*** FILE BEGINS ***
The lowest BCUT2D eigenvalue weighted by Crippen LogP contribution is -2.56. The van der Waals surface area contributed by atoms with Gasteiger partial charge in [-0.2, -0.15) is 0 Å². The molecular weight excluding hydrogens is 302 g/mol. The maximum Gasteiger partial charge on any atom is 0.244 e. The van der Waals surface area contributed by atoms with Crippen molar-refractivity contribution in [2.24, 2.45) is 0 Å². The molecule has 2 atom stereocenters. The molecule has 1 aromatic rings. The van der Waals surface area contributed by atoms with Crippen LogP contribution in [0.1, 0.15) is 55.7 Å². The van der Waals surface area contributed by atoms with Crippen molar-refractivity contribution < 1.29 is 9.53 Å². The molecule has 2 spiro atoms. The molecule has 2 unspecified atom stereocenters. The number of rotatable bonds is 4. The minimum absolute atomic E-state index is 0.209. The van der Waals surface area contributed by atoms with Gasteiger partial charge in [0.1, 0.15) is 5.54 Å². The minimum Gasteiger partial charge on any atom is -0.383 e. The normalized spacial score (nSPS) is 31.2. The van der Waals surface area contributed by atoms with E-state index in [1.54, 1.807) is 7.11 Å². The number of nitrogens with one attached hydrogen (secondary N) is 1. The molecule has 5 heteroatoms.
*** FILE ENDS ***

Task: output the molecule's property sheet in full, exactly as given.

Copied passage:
The lowest BCUT2D eigenvalue weighted by Crippen LogP contribution is -2.56. The van der Waals surface area contributed by atoms with Gasteiger partial charge in [-0.2, -0.15) is 0 Å². The molecular weight excluding hydrogens is 302 g/mol. The maximum Gasteiger partial charge on any atom is 0.244 e. The van der Waals surface area contributed by atoms with Crippen molar-refractivity contribution in [2.24, 2.45) is 0 Å². The molecule has 2 atom stereocenters. The molecule has 1 aromatic rings. The van der Waals surface area contributed by atoms with Crippen LogP contribution in [0.1, 0.15) is 55.7 Å². The van der Waals surface area contributed by atoms with Crippen molar-refractivity contribution < 1.29 is 9.53 Å². The molecule has 2 spiro atoms. The molecule has 2 unspecified atom stereocenters. The number of rotatable bonds is 4. The minimum absolute atomic E-state index is 0.209. The van der Waals surface area contributed by atoms with Gasteiger partial charge in [0.1, 0.15) is 5.54 Å². The minimum Gasteiger partial charge on any atom is -0.383 e. The normalized spacial score (nSPS) is 31.2. The van der Waals surface area contributed by atoms with E-state index in [1.54, 1.807) is 7.11 Å². The number of nitrogens with one attached hydrogen (secondary N) is 1. The molecule has 5 heteroatoms.